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Excess revenue rises to $6.35 per barrel as oil price hits $66.35

By Udeme Akpan

For the first time in 2019, the price of crude oil has surged from $64.00 recorded last week to $66.35 over the weekend as a result of Organisation of Petroleum Exporting Countries, OPEC efforts targeted at eliminating excess oil from the volatile market, thus leading to an increase in the nation’s excess oil revenue.

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The nation’s N8.83 trillion budget was benchmarked at $60.00 per barrel and 2.3 million barrels daily output, including condensate.

But the prices of Bonny Light, Nigeria’s premium oil grade, Brent, WTI and OPEC Basket stood at $66.35, $ 66.25, $ 55.59 and $64.28 per barrel respectively, yesterday.

Consequently, the nation recorded excess revenue of $6.35 per barrel, the highest in recent times.

But all may still not be well with the budget as the Ministry of Petroleum Resources report obtained by Vanguard showed that the nation has not yet been able to produce 2.3 million barrels daily.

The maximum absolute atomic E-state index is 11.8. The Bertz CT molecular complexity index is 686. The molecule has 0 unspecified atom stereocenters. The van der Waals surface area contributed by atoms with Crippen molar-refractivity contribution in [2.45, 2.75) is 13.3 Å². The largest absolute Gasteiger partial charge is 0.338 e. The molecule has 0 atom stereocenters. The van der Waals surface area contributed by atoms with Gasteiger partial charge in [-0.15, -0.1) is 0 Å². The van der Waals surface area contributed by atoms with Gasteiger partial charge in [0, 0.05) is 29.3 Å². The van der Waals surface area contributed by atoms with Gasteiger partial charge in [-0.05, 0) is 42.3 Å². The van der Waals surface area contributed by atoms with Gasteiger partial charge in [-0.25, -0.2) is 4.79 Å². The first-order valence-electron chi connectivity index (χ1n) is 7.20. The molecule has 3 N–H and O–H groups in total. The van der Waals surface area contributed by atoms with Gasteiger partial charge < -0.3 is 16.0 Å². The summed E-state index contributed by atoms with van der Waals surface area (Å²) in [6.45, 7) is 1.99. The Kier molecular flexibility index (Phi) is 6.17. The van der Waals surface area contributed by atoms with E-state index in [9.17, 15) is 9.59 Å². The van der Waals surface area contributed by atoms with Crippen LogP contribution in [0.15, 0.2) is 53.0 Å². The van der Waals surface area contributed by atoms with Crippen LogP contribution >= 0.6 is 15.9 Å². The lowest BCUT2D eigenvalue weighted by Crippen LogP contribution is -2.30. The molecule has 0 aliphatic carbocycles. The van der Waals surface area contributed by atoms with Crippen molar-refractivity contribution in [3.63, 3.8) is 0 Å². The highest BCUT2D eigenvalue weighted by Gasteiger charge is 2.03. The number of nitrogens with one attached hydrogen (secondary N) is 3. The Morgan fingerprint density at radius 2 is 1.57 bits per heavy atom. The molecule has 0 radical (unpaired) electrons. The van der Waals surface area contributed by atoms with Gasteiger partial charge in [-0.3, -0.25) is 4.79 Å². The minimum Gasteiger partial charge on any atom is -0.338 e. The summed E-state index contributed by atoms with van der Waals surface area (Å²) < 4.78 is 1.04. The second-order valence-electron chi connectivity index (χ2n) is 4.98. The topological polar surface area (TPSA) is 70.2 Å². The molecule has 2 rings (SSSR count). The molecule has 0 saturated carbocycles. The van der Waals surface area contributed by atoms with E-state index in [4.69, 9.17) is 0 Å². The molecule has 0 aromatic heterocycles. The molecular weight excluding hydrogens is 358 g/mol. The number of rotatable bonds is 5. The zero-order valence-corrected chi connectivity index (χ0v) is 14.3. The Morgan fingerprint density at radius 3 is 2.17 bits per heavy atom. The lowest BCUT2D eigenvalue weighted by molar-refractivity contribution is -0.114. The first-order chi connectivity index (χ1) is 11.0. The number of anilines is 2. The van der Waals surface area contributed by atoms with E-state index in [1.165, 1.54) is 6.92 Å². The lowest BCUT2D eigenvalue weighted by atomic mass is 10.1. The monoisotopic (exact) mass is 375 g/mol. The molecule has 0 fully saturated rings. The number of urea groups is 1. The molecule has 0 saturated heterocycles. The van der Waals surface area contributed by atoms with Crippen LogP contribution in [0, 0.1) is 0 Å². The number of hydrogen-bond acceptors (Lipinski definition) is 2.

The report disclosed that the nation’s output dropped from 2,081,936 barrels per day, bpd recorded in December 2018 to 1,999, 292 bpd in January 2019.

Shell report

In its latest report, Shell Petroleum Development Company Limited also stated: “Although there has been no damage to key oil and gas infrastructure caused by militant activity since November 2016, the security situation remains volatile in this region of the country. Operations at the SPDC JV’s Forcados Oil Terminal, FOT, were disrupted until late May 2017 while repairs to the export line were completed after three sabotage incidents in 2016.

“This resulted in loss of revenue, particularly for domestic producers who rely on the FOT for export. Facilities operated by both indigenous and international oil and gas companies continue to be vandalised by attacks and other illegal activities such as crude oil theft.

“This led to lower oil and gas production in 2016 particularly for indigenous producers and incidents of environmental contamination.

“The consequences also included a loss of revenue for the Federal Government of Nigeria and disruptions to gas supply to power electricity for industry, businesses and public-sector services.

“The safety of staff and contractors in Nigeria remains the top priority. Shell Companies in Nigeria aim to mitigate security risks that may impact people, the environment and assets – thus operations are carried out only where it is safe to do so.”

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